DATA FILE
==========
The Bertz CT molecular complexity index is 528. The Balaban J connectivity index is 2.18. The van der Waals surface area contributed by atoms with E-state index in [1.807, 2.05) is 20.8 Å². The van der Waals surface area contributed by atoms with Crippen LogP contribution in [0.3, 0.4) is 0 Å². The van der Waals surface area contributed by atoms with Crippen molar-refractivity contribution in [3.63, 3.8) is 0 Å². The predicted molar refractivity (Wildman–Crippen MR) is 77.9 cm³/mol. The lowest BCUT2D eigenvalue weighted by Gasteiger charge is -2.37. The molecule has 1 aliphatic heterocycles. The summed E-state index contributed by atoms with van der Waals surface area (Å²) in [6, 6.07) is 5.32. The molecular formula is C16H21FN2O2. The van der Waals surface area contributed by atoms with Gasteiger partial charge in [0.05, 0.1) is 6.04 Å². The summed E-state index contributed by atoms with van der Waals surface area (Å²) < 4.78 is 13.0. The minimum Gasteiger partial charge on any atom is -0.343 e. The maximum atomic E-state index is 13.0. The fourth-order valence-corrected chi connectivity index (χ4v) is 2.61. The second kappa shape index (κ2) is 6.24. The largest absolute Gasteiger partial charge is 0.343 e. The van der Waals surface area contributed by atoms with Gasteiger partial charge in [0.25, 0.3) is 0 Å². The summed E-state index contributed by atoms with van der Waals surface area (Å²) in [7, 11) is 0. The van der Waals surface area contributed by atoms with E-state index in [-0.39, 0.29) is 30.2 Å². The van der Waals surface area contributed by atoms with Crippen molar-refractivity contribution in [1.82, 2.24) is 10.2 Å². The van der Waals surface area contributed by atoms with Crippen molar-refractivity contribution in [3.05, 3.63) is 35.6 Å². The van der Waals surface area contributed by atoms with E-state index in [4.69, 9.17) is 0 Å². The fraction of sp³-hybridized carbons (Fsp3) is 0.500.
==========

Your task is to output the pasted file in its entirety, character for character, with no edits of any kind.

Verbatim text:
The Bertz CT molecular complexity index is 528. The Balaban J connectivity index is 2.18. The van der Waals surface area contributed by atoms with E-state index in [1.807, 2.05) is 20.8 Å². The van der Waals surface area contributed by atoms with Crippen LogP contribution in [0.3, 0.4) is 0 Å². The van der Waals surface area contributed by atoms with Crippen molar-refractivity contribution in [3.63, 3.8) is 0 Å². The predicted molar refractivity (Wildman–Crippen MR) is 77.9 cm³/mol. The lowest BCUT2D eigenvalue weighted by Gasteiger charge is -2.37. The molecule has 1 aliphatic heterocycles. The summed E-state index contributed by atoms with van der Waals surface area (Å²) in [6, 6.07) is 5.32. The molecular formula is C16H21FN2O2. The van der Waals surface area contributed by atoms with Gasteiger partial charge in [0.05, 0.1) is 6.04 Å². The summed E-state index contributed by atoms with van der Waals surface area (Å²) < 4.78 is 13.0. The minimum Gasteiger partial charge on any atom is -0.343 e. The maximum atomic E-state index is 13.0. The fourth-order valence-corrected chi connectivity index (χ4v) is 2.61. The second kappa shape index (κ2) is 6.24. The largest absolute Gasteiger partial charge is 0.343 e. The van der Waals surface area contributed by atoms with Gasteiger partial charge in [0.25, 0.3) is 0 Å². The summed E-state index contributed by atoms with van der Waals surface area (Å²) in [7, 11) is 0. The van der Waals surface area contributed by atoms with E-state index in [-0.39, 0.29) is 30.2 Å². The van der Waals surface area contributed by atoms with Crippen molar-refractivity contribution in [1.82, 2.24) is 10.2 Å². The van der Waals surface area contributed by atoms with Crippen molar-refractivity contribution in [3.05, 3.63) is 35.6 Å². The van der Waals surface area contributed by atoms with E-state index in [4.69, 9.17) is 0 Å². The fraction of sp³-hybridized carbons (Fsp3) is 0.500.